Senator Boyer was appointed to the Senate on March 8, 2018, International Women’s Day. She resides near the beautiful village of Sharbot Lake, Ontario with her husband Marv Fletcher and their two dogs and three cats. She is the mother of four children and has four grandchildren.

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Travis Hay: The Legacy of Josias Fiddler: Resisting Healthcare Inequities On-Reserve in Sandy Lake First Nation

Time: Thursday, March 2, 2023 – 10:00-11:15 a.m. (CST)

Biography: Travis Hay is a Canadian historian of settler colonialism and federal Indian policy. Born and raised in Thunder Bay, Ontario, Travis moved to Treaty 7 territory in 2021 to take up a position as an Assistant Professor in the Indigenous Studies Program with the Department of Humanities. Travis also currently sits on the Board of Directors for the Alberta Civil Liberties Research Centre and acts as the English Language Book Review Editor for the Canadian Journal of Health History. His first monograph - Inventing the Thrifty Gene: The Science of Settler Colonialism (2021) - is available through the University of Manitoba Press. 

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Adria Imada: An Archive of Skin, An Archive of Kin: Disability and Life-Making during Medical Incarceration

Time: Thursday, March 9, 2023 – 10:00-11:15 a.m. (CST)

Biography: Adria L. Imada was born and raised in Honolulu, Hawaiʻi. A descendant of immigrant settlers to Hawai‘i, Imada now lives on the ancestral homelands of the Acjachemen and Tongva peoples. She is professor of History at the University of California, Irvine, where she also teaches in its Medical Humanities program. Her first book, Aloha America: Hula Circuits through the U.S. Empire, received four awards, including the Lawrence W. Levine Prize for best cultural history from the Organization of American Historians. Her second book, An Archive of Skin, An Archive of Kin: Disability and Life-Making during Medical Incarceration (University of California Press, 2022), analyzes the visual culture of Hansen’s disease and kinship in Hawai‘i during the longest medical quarantine in modern history. Named an Andrew Carnegie Fellow in 2021, she is researching a new project about ordinary people surviving epidemics in the twentieth century.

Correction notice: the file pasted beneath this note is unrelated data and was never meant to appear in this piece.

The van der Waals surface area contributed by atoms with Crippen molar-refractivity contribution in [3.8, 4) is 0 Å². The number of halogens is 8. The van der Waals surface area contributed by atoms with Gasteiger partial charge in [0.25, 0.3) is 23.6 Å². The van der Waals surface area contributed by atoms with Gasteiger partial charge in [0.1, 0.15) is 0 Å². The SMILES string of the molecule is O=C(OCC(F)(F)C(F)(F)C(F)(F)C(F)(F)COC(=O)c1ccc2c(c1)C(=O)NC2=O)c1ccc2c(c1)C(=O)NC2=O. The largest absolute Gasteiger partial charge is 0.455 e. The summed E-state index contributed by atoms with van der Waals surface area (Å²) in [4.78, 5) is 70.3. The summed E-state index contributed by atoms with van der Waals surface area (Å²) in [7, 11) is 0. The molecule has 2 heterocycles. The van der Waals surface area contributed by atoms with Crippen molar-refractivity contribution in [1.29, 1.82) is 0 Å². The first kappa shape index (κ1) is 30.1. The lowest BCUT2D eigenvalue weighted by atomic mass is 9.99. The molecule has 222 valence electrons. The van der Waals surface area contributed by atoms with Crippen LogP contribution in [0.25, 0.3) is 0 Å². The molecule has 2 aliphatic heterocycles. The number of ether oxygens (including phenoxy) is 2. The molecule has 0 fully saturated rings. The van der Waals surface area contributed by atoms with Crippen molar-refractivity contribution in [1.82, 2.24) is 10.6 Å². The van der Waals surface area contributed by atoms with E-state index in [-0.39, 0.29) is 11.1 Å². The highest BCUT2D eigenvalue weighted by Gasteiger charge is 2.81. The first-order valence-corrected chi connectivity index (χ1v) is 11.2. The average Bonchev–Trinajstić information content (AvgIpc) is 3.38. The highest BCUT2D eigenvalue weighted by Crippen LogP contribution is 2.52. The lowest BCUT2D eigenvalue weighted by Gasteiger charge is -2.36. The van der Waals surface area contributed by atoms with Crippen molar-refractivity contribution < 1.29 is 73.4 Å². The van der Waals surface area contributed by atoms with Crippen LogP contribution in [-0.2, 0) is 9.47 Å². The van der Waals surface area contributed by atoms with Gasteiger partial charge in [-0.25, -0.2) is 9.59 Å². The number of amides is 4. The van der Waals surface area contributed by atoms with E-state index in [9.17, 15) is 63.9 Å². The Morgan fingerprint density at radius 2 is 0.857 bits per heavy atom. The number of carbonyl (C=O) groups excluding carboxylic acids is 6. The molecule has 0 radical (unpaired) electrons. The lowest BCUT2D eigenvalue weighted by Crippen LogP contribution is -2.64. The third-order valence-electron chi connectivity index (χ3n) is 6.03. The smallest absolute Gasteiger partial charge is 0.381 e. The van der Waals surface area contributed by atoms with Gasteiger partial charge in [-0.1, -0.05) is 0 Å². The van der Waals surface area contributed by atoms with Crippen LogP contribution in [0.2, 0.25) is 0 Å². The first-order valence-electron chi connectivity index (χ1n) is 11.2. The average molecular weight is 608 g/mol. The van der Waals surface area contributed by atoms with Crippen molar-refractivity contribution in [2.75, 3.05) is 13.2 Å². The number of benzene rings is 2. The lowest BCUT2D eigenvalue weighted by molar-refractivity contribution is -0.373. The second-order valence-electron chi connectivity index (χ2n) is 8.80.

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Samir Shaheen-Hussain: Fighting for A Hand to Hold: Confronting Medical Colonialism against Indigenous Children in Canada

Time: Tuesday, March 28, 2023 – 10:00-11:15 a.m. (CDT)

Biography: Samir Shaheen-Hussain has been involved in anti-authoritarian social justice movements – including Indigenous solidarity, anti-police brutality and migrant-justice organizing – for two decades. He is a member of the Caring for Social Justice Collective, and has written or co-written about state violence and health care for several publications. He is the author of the award-winning book, Fighting for A Hand to Hold: Confronting Medical Colonialism against Indigenous Children in Canada (recipient of both the Concordia University First Book Prize and the Mavis Gallant Prize for Non-fiction by the Quebec Writers’ Federation). Samir is an assistant professor (Department of Pediatrics) and associate member (School of Population and Global Health) in the Faculty of Medicine and Health Sciences at McGill University and works as a pediatric emergency physician in Tio’tia:ke (Montreal).

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(Image: Wulaapasihkan by Donna Noah)